This invention concerns the problem of tangled coiled lines and means for reducing such problem. When flexible lines or tubes are proximate to each other and are subject to use which causes them to lie on, over, or cross over each other, there is the tendency for tangling and twisting to occur. If one or more of these flexible lines or tubes itself is of the coiled type, the tangling occurs more frequently, since the coils easily become enmeshed. Moreover, such a coiled line also can and does become caught up within its own coils and this type of tangle can be most troublesome. Coiled lines, wires and tubes are commonplace. Most telephones use a flexible, coiled line between the hand-held portion and the base. In use, such coiled line usually becomes over-twisted and the coils along the line length slip and mesh into each other, not only shortening the effective length of the line, but also making its general use cumbersome.
Another environment for flexible, coiled lines is a dental console, in which is housed the source of compressed air and water. The dental tools are connected to the console via these coiled lines or tubes. As well known, such tubes fit into a supporting rack or tray and lie close to each other, for convenience to the dentist. Equally well known is the fact that the coils of these tubes "hook", tangle or mesh into each other, from different tubes as well as coils from the same tube. Not only are such tangles a general problem to dentists, but they present a dangerous condition, in that a tangle could suddenly apply a pulling force or resistance to the smooth movement of the dental tool in the hand of the dentist, the tool then being near or in the patient's mouth.
Using dentistry as a convenient environment for the coil tangle problem and its solution, it should be noted that there have been prior art solutions. For example, U.S. Pat. Nos. 3,262,735; 3,718,972; and 3,972,120 each appreciate the problem and teach a generally similar solution--separate the tubes by divider walls or baffles. Such separators have merit, but also create their own problems. To provide adequate separation of the tubing, the dividers greatly increase the size of the dental console, as well as its cost. Appearance, and placement of the console also suffer. Present practice is to place the dental tool tray or fixture on a small, swinging platform, depending from which are the coiled tubes. The cited prior art would not be adapted to such present practice.
U.S. Pat. No. 3,972,120 also notes problems associated with another solution to tangled fluid lines in dental consoles. Such solution uses retractable, or roll-up systems, which hold each line (not coiled) and then feed each line under pull from the dentist. These retraction mechanisms use springs, rollers, detents, etc. which are subject to mechanical adjustment and failure. Also they suffer from problems similar to the prior art separators: cost, space, ease of use.
This invention has as its object to solve the problem of tangled coiled lines, wires and tubing, while at the same time avoiding and/or overcoming the limitations in prior art solutions to this problem. Structure of this invention keeps separated the adjacent flexible coiled lines and also reduces the tendency of a coiled line to entangle upon itself. My invention does not inhibit the free movement of the line and any work piece or tool connected thereto. Not only is my tangle inhibitor light weight, flexible, inexpensive and easily used, it is easy to install over existing flexible coiled lines, without disconnection. Hence it also is easy to replace, if need be.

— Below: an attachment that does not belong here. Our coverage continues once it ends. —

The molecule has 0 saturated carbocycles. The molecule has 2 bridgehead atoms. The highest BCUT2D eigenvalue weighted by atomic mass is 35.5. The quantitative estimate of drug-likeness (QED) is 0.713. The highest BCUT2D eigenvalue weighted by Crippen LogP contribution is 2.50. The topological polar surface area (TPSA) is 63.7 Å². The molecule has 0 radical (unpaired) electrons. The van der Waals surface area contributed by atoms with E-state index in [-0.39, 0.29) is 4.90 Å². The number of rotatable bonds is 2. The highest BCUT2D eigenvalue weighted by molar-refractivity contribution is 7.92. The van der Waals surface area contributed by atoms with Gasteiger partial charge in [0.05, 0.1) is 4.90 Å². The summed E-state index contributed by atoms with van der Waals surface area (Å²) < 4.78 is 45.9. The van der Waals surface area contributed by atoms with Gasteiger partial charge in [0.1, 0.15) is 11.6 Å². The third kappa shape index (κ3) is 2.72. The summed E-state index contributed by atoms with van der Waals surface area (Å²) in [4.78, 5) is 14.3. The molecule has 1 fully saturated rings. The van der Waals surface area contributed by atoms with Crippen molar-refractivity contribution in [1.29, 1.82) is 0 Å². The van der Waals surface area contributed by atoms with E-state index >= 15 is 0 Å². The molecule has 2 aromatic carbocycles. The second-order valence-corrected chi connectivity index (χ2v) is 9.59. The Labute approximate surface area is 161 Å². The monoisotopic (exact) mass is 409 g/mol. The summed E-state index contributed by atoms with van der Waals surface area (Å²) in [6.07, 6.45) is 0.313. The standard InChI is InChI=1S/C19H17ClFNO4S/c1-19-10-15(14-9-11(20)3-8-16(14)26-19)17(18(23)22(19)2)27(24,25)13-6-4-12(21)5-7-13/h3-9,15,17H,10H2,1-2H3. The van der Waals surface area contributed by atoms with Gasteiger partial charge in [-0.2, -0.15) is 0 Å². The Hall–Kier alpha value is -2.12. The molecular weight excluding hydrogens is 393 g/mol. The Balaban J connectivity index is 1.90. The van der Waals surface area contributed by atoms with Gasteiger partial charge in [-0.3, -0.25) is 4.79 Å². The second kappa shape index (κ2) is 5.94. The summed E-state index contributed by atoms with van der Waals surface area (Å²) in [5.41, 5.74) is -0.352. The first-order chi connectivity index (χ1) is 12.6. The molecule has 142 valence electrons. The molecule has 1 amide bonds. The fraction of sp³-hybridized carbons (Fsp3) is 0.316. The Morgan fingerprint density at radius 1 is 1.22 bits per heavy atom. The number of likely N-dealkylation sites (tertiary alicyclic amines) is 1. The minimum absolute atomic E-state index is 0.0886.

My invention comprises a flexible sheath or sleeve which encases a coiled line to prevent it from tangling with itself as well as tangling with other adjacent lines, which also would be sheathed by my invention. The sheath, although very flexible to allow free movement of the line and any attached tool, or the like, has sufficient stiffness and diameter so that the line can slide therethrough with ease, but without self-meshing as the line is "expanded" or lengthened in normal use. Preferably, the end of the sleeve closest to the supply source and connected to the dental console is secured to the coiled line at that end thereof.
FIG. 1 is a view of the portion of the dental console holding coiled lines which are tangled;
FIG. 2 is a view similar to FIG. 1, but using the sheath of this invention to keep the coiled lines separated;
FIG. 3 is a side view of a single sheathed line; and
FIG. 4 is a view of the sheath member.
Although FIGS. 1 and 2 illustrate coiled lines as used in a dental office, such use is only one example of practical uses for my invention and is not to be considered limiting. Likewise not limiting are terms "line", "wire", "tube", "conduit", etc. The coiled lines 10 can be of various material, coated and uncoated or covered; generally solid, as an electric wire, or hollow, as a fluid carry line. The lines 10 are coiled so that in use they can be extended or stretched out one or more times their coiled length; hence, they are flexible in that sense. As shown in FIGS. 1 and 2, there are four such lines 10, each having at its free end 12 a dental tool 14 of different and sometimes changeable type. The tool, with the attached free end of the line, is removably mounted to a support member 16, which can be part of the dental tray portion of the console. There are many different types of support members and that which is illustrated is only one useful example. The other end of each line can be termed "fixed", in that it is coupled directly or indirectly to a "source" of air, water, power, etc. Such fixed end 18 is shown coupled to a rear portion of the support member 16 and, via means not illustrated, to the associated "source".